It’s just broken: parents on B.C.’s public education system


bacchus Yup…she went there.

After learning that Christy Clark’s Liberal government plans to appeal a B.C. Supreme Court order that the teachers’ working conditions are restored to pre-2002 levels, VSB President, Patti Bacchus, took to Twitter to express her frustration.  In doing so, she brought up the fact that Clark’s son attends an elite private school, while her government continues its battle with the province’s public education system.

Is it hypocritical for Clark to send her son to a private school?  Would her government be doing better by our public education system if he were in it?

I’m not sure.

Here’s the thing, though.  Time and time again, we keep hearing about how private and parochial (government-subsidized religious schools) are better than public schools.  Whether it’s coming from Fraser Institute reports, other parents or the schools themselves, a private education is believed by many to “set the stage” for success later on in life.  On top of that, parents in the public system are waning and feeling a real loss of control over what is happening with their children’s education.  Perhaps a lean towards private schools is a result of this loss of control.

When I was looking for schools for my daughter I attended an open house for a Catholic school.  I attended a school much like this one when I was a child and, actually, was quite certain I wanted the same for my kids.  Not because I’m super religious but because I believed…I had been warned…that if I wanted the best education for my children I couldn’t trust the public education system.  “It’s just broken” was a phrase I heard over and over again; a scary and discouraging statement for a new kindergarten parent to hear.  I was beside myself with anxiety over where to send my kids to school.

At the Catholic school, the principal stood in front of a gym full of eager, nervous parents.  I have to admit, I was impressed.  She spoke about the school’s values, the expectations of parents in terms of monetary contributions and volunteer hours, and the student code of conduct.  Lastly, she very clearly and slowly stated, “please do not apply for this school if you are looking for an affordable alternative to a private education.  Our school is not that.”

Oh, okay…

The sheer number of parents in that gym told me that at least half of them were there for the “affordable private education alternative.”  Tuitions for private schools in Vancouver run anywhere from $15-25K/year.  A parochial school, by comparison, is around $3000-5000…that’s a mighty big savings if you can’t afford the likes of St. Georges or York House or West Point Grey Academy.  Of the 25 kindergarten spaces available at the Catholic school I was considering, only 15 were available.  The rest were allocated to siblings of current students, low odds for parents hoping to get their child enrolled.  It’s no wonder why, if you do get in, it actually does feel elite and privileged.

We were, in fact, offered one of the coveted spaces but declined as we had decided that our local, neighbourhood school was the best choice for our children and family.  Do I regret my decision?  Most of the time, no.  Sometimes…particularly when I tune into the news and hear about the constant dissension between our government, teachers and school boards, I am unsure if I made a wise choice.  As a parent, I believe it’s natural to question your decisions.  I sometimes wonder if it would have been easier to not have gone through my child’s first year of kindergarten dealing with job action for almost the entire year.  I wonder how many children will be in my son’s class when he starts kindergarten next year…how many will have the need for aids (…and how many will actually get them).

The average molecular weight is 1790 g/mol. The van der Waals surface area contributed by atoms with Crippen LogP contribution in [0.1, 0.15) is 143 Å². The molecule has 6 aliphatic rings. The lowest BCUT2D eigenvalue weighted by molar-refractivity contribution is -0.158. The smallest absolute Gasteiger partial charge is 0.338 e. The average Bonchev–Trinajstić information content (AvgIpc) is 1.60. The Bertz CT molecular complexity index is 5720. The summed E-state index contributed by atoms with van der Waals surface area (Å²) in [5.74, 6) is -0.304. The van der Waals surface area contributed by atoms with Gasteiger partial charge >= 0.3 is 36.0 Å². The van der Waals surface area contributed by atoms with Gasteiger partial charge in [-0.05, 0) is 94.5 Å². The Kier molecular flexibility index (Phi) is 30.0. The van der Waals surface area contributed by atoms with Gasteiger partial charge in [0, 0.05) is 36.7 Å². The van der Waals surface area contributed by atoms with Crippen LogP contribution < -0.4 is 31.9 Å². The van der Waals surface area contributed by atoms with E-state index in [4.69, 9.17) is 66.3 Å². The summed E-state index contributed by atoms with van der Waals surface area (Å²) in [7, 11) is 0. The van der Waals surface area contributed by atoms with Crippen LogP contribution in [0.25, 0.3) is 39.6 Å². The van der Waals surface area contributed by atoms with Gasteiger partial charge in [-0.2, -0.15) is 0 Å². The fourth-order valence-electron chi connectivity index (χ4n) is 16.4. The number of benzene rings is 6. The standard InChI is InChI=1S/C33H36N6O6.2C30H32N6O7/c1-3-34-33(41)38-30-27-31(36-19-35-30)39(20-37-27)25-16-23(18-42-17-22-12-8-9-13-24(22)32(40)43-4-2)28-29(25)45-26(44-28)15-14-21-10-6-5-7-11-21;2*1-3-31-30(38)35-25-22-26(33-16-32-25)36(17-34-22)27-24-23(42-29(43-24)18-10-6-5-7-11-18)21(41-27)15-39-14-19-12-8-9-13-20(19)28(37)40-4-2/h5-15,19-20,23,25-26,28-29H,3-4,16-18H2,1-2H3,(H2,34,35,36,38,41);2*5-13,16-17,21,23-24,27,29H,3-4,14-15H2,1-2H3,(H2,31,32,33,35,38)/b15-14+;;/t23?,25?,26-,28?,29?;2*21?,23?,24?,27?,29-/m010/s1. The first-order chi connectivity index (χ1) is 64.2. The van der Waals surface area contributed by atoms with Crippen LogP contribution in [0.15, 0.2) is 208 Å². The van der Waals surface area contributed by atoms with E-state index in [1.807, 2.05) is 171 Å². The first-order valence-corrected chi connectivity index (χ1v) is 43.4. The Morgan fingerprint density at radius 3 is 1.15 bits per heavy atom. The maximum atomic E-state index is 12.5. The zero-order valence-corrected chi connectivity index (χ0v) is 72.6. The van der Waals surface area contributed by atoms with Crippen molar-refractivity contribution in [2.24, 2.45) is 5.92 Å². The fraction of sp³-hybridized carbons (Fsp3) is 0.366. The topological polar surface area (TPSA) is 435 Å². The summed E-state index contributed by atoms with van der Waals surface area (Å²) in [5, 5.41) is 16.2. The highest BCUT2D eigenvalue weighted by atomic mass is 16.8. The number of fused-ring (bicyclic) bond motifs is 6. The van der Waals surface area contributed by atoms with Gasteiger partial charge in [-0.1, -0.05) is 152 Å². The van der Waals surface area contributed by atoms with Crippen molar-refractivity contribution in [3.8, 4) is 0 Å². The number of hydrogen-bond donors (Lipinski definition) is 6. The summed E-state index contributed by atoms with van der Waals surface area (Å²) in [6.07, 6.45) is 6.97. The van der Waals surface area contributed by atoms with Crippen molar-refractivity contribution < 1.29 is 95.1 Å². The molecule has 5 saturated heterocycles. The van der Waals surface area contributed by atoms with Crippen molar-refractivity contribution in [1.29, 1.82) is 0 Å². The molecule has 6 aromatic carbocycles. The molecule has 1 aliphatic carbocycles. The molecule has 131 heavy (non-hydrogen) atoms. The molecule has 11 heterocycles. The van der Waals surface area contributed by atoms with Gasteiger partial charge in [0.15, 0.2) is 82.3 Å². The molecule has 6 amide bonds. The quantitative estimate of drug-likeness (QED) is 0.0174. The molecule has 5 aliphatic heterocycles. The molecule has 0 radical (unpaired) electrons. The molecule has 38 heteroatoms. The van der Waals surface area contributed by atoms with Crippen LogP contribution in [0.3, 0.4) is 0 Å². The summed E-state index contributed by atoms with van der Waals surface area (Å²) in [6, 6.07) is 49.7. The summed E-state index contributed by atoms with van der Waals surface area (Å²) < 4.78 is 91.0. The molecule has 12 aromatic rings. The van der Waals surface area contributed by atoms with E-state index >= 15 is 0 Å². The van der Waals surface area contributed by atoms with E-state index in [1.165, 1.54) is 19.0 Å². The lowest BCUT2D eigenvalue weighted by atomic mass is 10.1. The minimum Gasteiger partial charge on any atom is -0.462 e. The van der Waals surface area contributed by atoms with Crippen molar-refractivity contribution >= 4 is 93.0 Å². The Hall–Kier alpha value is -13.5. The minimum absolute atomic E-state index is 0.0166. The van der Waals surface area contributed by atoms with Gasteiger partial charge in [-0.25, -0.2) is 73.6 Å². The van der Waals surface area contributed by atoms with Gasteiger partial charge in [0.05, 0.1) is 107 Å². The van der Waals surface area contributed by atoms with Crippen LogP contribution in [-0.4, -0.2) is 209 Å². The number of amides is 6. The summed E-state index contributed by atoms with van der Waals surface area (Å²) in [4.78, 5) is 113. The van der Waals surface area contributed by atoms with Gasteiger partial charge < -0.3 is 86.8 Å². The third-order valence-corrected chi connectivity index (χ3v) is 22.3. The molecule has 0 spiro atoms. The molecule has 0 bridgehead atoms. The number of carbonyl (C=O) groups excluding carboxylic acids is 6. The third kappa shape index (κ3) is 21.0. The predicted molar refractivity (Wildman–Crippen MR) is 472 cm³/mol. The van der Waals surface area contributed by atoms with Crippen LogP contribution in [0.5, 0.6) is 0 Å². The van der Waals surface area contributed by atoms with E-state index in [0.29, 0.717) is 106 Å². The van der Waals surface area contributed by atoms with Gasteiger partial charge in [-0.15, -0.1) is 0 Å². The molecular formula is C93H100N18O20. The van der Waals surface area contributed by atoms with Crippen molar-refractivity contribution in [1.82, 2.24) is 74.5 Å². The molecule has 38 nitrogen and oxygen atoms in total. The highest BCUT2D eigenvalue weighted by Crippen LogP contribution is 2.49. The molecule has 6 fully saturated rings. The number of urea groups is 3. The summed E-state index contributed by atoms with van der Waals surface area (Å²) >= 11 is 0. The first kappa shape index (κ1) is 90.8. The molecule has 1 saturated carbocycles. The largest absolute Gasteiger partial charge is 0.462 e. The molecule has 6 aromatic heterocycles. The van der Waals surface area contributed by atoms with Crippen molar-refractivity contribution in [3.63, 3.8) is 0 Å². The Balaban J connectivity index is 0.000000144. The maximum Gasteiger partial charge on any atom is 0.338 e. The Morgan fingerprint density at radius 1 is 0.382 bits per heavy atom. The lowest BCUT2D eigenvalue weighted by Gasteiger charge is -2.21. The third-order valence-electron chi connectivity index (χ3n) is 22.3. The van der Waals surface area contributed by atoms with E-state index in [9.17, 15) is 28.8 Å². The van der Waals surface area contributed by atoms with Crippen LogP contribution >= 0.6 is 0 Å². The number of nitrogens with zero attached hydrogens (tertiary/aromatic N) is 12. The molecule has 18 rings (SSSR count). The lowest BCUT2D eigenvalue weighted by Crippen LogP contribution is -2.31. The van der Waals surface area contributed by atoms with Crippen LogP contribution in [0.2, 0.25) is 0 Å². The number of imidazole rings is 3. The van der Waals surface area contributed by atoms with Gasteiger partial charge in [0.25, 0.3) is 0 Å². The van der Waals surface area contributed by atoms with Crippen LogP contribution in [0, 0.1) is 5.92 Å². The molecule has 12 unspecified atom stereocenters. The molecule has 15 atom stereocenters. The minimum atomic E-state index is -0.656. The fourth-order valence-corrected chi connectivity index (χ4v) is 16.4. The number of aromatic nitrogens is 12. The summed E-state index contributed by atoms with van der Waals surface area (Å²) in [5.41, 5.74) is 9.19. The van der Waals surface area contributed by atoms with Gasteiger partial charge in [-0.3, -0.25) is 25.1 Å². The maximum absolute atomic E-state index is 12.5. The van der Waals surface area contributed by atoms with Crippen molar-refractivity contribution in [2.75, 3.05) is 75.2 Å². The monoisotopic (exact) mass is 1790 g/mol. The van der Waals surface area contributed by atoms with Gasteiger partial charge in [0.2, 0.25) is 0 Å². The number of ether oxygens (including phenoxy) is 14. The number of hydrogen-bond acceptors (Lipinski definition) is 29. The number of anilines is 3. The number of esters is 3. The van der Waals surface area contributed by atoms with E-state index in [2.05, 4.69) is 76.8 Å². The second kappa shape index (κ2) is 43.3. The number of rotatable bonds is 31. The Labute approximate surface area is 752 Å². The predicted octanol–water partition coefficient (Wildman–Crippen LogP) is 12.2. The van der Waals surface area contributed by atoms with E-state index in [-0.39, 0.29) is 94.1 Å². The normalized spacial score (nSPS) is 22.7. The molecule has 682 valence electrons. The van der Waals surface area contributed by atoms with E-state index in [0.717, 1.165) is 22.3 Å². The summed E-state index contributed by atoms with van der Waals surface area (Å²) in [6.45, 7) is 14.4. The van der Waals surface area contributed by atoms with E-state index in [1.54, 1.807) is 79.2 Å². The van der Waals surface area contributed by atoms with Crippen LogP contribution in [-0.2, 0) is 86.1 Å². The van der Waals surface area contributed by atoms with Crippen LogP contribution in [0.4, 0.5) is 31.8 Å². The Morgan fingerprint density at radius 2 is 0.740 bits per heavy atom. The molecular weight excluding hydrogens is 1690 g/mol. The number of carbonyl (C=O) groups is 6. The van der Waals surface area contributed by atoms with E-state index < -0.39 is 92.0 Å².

Nevertheless, I have faith that, despite the issues, my children will learn.  They have caring and devoted teachers, a fantastic principal and a community around them that will encourage and foster their learning.

So…is Christy Clark right to send her child to a private school while B.C.’s public education system flounders?  As a mother, she makes the best decision for her child.  What I do wonder is if she ever questions hers.

What are your thoughts?


Related Posts Plugin for WordPress, Blogger...facebooktwittergoogle_plusredditpinterestlinkedinmailby feather


  1. “…my children will learn. They have caring and devoted teachers, a fantastic principal and a community around them that will encourage and foster their learning”
    … and parents who will support their education and their learning at home! Win-Win!

  2. Never surprised WHERE Bacchus goes. However when will people question WHY Private schools have better reps than public? Perhaps it is MORE than $ and that they are on to something when it comes teaching that isn’t mired in union rights and political gameplaying. I could never afford private school so I have to support the public school system and fight for the best for the teachers and my kids right to a decent education. Christy said to us at a roundtable that private school was to mainly protect her son and his privacy…and I don’t doubt it. Frankly tired of both “sides” blaming each other and Bacchus blaming everyone but her own school board for the problems we face.